Comparison of Axillary Lymph Node Dissection With Axillary Radiation for Patients With Node-Positive Breast Cancer Treated With Chemotherapy

What we are studying

Patients with your type of breast cancer usually have neoadjuvant (which means “given before surgery) chemotherapy followed by breast and arm pit surgery to remove any remaining breast cancer. The lymph nodes in the arm pit are examined during surgery and if there is still cancer in the lymph nodes, then the majority of lymph nodes in the arm pit are removed. The purpose of this study is to examine whether removing some of the lymph nodes from the arm pit, but not removing them all followed with radiation therapy (experimental) will be as good as having the majority of the lymph nodes from the arm pit removed during breast surgery followed with radiation (standard of care).

Who we are studying

  • Men and Women
  • Races:
    • White
    • African American
    • Asian
    • American Indian or Alaska Native
    • Native Hawaiian or Pacific Islander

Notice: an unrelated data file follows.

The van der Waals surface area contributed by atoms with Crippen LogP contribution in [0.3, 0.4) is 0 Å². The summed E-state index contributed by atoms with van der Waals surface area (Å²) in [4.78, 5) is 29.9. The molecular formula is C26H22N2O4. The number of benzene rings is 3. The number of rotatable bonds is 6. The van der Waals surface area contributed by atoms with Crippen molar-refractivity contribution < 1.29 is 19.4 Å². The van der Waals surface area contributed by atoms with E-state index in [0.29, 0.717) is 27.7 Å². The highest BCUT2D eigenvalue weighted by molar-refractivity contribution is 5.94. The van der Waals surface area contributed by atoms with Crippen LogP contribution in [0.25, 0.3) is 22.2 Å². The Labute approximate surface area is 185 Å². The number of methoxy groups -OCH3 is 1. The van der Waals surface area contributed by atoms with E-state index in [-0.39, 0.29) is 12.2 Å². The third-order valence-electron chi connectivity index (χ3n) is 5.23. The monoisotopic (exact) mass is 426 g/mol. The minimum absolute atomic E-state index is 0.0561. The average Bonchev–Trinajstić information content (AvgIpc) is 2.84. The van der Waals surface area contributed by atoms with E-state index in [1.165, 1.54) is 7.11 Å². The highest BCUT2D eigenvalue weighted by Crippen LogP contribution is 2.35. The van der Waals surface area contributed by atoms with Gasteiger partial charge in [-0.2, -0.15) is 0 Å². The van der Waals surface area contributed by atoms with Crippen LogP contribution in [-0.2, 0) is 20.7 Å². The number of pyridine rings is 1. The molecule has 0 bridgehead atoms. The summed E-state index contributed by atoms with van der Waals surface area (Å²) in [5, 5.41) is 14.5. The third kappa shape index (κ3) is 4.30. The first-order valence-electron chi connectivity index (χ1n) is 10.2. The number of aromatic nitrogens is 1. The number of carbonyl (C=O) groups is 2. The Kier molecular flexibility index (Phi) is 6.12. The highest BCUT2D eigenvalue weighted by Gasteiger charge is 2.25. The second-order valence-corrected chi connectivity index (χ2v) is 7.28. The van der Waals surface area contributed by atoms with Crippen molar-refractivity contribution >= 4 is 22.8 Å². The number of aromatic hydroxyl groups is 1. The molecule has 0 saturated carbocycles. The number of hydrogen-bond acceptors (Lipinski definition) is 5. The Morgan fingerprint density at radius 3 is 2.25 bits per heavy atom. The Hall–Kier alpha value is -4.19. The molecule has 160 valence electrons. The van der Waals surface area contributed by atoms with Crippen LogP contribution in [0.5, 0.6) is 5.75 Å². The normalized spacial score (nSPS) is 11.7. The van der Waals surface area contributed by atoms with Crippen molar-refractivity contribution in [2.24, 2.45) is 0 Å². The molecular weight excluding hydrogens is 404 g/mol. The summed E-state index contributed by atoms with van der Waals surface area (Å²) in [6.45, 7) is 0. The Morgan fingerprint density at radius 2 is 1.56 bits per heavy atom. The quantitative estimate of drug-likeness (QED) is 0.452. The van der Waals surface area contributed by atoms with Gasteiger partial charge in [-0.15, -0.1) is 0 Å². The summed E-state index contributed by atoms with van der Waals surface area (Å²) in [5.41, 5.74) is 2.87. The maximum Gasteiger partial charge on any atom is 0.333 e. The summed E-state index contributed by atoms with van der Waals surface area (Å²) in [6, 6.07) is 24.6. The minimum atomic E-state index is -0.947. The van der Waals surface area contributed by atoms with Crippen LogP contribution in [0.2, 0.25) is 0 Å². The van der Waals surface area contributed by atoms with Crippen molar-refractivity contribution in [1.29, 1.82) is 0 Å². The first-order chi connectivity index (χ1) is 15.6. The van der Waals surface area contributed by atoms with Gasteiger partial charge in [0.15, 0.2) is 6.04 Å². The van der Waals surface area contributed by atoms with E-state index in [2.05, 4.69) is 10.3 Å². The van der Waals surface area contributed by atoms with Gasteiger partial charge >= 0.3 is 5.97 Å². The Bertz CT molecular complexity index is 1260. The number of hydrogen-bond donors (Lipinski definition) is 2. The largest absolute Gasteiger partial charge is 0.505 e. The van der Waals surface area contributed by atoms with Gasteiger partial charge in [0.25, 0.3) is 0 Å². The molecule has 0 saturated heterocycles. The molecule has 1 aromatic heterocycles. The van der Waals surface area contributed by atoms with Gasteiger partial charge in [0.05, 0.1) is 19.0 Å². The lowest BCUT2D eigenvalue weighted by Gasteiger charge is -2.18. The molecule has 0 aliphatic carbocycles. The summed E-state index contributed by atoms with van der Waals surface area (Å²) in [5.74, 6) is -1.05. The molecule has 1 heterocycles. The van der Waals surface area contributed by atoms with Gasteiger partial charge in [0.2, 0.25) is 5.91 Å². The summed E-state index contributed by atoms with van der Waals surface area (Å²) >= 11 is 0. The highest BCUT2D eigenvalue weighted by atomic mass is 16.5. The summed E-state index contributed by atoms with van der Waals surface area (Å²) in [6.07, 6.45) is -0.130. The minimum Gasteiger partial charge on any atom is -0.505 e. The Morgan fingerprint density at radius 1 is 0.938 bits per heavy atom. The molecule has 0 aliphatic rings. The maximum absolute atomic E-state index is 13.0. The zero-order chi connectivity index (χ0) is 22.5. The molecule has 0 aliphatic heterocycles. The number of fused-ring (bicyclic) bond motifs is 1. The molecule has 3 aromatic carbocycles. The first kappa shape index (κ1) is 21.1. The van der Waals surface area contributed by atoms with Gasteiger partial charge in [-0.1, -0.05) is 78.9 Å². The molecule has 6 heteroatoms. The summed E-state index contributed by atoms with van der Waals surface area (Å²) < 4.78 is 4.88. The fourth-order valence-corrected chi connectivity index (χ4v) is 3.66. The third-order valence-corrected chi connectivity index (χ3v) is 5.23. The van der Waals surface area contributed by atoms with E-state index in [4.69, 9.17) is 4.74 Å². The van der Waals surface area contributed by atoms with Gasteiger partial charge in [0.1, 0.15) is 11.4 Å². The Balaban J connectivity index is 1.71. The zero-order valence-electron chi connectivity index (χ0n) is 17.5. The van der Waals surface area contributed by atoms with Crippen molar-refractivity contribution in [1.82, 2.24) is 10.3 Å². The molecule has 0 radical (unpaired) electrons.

• Other
  • All Ethnicities
  • Ages 18+

Eligibility Criteria

  • Breast cancer spread to lymph nodes in arm pit
  • Completed > 6 cycles of chemotherapy before surgery
  • No endocrine or radiation therapy before surgery

What is involved

  • Medical history
  • Mammogram
  • Breast ultrasound
  • Blood and urine tests
  • Surgery to example a few lymph nodes at the same time of your breast cancer surgery
  • Randomized to Group A - more lymph nodes removed from arm pit then radiation therapy or Group B - radiation therapy only
  • Physical exams every 6 months for 2 years then every year for 3-5 years.

Contact Information

Study Coordinator
Michele Harmon, RN
Email
mharmon@wakehealth.edu
Phone
336-713-6925

Disclaimer: The information on this website is for general informational purposes only and SHOULD NOT be relied upon as a substitute for sound professional medical advice, evaluation or care from your physician or other qualified health care provider.